Important Factors for Solicitors When Choosing a Third-Party Litigation Funder

Editor’s Note: During the course of your small business’ life, there are always a chance for legal disputes to happen. When you were hit with a lawsuit, you need to respond in timely manner. Unfortunately, litigation is costly – and not many small business owners are either willing or having the fund to pay for the costs. Third-party litigation funding often comes out as a solution. A solicitor representing the small business owner will need to look for the right third-party funder. This article will explore the consideration factors from a solicitor’s perspective.

third party litigation funding

Introduction to third-party litigation funding

Best, briefly defined as the’ financing of litigation by an independent person(s) not party to the litigation, in return for a share of the winnings where the outcome is successful’, third-party litigation has grown rapidly in the past five years. So some advice for solicitors considering third-party funding:

Why do they need third-party funding?

The best answer here is that their clients need it. Without third party funding many would-be litigants would simply have to abandon any hope of pursuing their claim to justice. With the best interest of their clients at heart the solicitor must then do his upmost to secure the best funding deal available. Initially they must explain to their client the pros and cons of funding: if the case loses the client will have incurred no costs but if it wins, a proportion of the success must be yielded to the funder.

What do they see as the outcome of third-party funding?

Again the answer is client-led. They must secure the best deal possible for their client. This leads onto the crucial question.

How do they choose the best third- party funder?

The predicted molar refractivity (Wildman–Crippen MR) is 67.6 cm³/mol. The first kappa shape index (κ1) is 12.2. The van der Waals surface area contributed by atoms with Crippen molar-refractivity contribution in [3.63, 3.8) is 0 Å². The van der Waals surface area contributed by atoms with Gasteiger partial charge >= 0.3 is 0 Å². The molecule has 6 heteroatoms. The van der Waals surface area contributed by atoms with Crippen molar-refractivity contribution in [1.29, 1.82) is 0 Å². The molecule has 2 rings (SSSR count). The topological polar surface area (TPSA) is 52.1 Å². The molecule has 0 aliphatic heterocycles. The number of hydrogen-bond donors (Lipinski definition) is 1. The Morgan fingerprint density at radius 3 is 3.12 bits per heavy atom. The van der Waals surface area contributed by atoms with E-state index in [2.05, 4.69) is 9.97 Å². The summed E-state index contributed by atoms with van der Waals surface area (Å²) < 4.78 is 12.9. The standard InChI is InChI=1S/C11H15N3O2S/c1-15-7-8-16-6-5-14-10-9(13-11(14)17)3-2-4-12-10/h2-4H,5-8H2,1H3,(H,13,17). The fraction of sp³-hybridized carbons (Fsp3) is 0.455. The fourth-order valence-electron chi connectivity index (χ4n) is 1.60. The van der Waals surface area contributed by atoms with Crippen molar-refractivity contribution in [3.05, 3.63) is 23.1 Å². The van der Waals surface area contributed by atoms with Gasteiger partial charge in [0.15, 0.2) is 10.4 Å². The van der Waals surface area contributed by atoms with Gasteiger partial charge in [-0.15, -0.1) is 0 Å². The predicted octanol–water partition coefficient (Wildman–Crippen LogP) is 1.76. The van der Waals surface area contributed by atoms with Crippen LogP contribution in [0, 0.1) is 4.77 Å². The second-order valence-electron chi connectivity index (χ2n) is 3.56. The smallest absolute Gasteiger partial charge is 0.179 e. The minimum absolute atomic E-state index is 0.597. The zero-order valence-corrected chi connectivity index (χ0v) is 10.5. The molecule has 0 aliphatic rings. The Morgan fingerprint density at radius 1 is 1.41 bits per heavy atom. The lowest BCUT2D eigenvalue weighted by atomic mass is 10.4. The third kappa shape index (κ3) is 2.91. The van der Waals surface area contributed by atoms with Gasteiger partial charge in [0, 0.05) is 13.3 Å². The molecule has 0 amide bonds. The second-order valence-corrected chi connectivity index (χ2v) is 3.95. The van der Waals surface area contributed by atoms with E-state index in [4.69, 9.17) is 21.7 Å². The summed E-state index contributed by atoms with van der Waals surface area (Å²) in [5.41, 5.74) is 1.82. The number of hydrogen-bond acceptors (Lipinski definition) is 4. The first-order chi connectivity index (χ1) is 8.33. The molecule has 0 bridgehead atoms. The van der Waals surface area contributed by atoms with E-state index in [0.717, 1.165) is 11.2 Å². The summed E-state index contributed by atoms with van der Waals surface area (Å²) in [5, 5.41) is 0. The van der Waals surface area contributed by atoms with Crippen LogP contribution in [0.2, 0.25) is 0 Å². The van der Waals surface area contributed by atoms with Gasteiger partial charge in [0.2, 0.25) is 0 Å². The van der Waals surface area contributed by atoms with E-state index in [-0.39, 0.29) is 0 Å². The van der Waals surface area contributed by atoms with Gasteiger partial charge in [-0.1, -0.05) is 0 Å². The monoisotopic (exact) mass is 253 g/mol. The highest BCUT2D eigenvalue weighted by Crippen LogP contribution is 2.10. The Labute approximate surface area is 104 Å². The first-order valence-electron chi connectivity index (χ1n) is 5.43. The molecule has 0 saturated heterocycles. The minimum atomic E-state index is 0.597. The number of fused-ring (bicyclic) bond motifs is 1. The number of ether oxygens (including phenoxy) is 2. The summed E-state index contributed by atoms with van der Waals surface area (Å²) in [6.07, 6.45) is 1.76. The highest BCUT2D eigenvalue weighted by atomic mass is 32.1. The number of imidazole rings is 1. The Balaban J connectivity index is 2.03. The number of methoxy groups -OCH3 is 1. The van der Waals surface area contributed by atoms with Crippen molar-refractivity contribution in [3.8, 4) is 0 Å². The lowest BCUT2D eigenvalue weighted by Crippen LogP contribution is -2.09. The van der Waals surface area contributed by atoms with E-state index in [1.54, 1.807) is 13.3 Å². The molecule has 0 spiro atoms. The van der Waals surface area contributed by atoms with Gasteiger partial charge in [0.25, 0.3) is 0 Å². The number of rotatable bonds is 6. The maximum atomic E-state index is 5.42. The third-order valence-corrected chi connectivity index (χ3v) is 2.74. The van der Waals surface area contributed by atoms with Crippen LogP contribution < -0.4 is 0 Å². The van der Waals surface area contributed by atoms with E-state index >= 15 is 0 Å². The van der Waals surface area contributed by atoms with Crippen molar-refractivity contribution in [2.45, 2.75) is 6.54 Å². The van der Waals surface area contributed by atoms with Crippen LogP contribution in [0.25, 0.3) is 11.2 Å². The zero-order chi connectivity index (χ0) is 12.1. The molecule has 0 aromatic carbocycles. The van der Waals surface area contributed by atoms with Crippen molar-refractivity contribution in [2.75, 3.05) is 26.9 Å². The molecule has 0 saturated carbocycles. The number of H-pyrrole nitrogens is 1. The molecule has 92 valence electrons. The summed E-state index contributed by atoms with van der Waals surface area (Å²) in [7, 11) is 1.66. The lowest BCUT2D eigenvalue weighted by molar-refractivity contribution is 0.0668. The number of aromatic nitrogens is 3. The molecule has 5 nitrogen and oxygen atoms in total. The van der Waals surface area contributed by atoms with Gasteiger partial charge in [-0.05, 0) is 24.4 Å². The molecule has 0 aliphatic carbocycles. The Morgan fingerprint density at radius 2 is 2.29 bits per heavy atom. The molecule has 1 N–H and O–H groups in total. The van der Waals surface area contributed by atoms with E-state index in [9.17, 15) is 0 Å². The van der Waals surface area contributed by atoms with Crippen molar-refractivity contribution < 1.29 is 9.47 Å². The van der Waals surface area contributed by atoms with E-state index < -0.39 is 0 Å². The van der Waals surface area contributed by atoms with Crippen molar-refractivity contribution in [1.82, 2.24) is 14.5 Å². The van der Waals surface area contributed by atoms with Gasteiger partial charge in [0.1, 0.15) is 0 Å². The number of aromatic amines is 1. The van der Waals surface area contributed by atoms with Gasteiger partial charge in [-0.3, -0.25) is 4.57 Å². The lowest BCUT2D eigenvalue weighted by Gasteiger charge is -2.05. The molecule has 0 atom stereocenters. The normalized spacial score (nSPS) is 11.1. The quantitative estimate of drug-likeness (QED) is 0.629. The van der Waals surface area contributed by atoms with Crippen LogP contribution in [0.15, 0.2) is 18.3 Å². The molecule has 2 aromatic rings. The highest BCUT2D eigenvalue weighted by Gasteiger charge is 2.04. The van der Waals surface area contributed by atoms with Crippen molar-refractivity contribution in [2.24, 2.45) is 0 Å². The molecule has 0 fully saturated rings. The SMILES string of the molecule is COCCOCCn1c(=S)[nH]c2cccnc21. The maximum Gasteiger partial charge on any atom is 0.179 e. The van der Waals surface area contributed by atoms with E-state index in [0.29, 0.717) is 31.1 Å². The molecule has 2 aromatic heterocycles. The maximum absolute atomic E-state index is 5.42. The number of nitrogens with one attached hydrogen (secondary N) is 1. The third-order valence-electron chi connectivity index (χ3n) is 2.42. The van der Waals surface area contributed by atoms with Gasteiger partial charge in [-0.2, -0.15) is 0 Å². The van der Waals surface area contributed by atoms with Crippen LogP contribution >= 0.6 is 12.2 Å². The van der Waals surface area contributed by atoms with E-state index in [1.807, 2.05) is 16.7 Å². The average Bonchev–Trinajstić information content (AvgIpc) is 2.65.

Perhaps they should start by imagining the worst case scenario: a funder who runs out of money mid-way through the case and pulls out of the deal, accompanied by acrimonious relations with both funder and unhappy client.

So firstly, solicitors should build up good relationships with funders based on trust and honest communication. Negotiating and securing the funding deal is the key starting point, so here they should look for funders who can make quick decisions and who actually have the funds and ready access to them. They need to research the funders, for some are brokers, themselves looking for commission on introducing cases to funders , and therefore best avoided.

Also to enable funders to make quick decisions, they need to ensure their case is a suitable one for funding. Most funded cases arise in commercial disputes, professional negligence, breach of contract and arbitration cases. Also the cost of the claim has to be sufficiently high to bear the necessary quantum-to-costs ratio. Also the defendant must be capable of meeting the damages, or insured to do so. Since funders will only finance cases after doing careful due diligence on them, the solicitor can help by doing much of this prior to requesting funding. It will save time, help the funders to make a decision and help establish a transparent and open relationship with the funder.

Having secured funding, the solicitor should satisfy themselves as far as possible on the clarity of the funding arrangement; it should be in writing and be as exact as possible on percentages to be paid and whether the agreement is a conditional fee arrangement. (The 2013 Act will see important changes as it introduces Damage Based Awards and new rules on recoverable costs). The canny solicitor needs to keep abreast of these changes. This leads onto another factor in the funding agreement. It should ideally allow for flexibility and this goes back to having a good relationship and open communication with the funders.

Rogue funders are unlikely to be members of the Association of Litigation Funders; its code of conduct covers ethical and practical standards that should give solicitors confidence if they chose only funders who are members. The requirements on capital adequacy are stringent and rules on written agreements provide the bench mark for what solicitors should be looking for.

In conclusion

The above is only a guideline. However, solicitors must get the funding option right. Solicitors’ Regulations now demand they inform their clients of all funding options available. It follows that they must know the third party funding options as fully as possible. (They themselves could find themselves being sued by dissatisfied clients.) To do their best for their clients and secure their own financial future they will certainly be working increasingly with more third party funders. In short, they must choose funders with available funds, ready to make quick decisions and with whom they can develop excellent communication and trust.

About the Author: This article was written by Anne Evans, a legal consultant for Vannin Capital. You can find out more about the company on their website –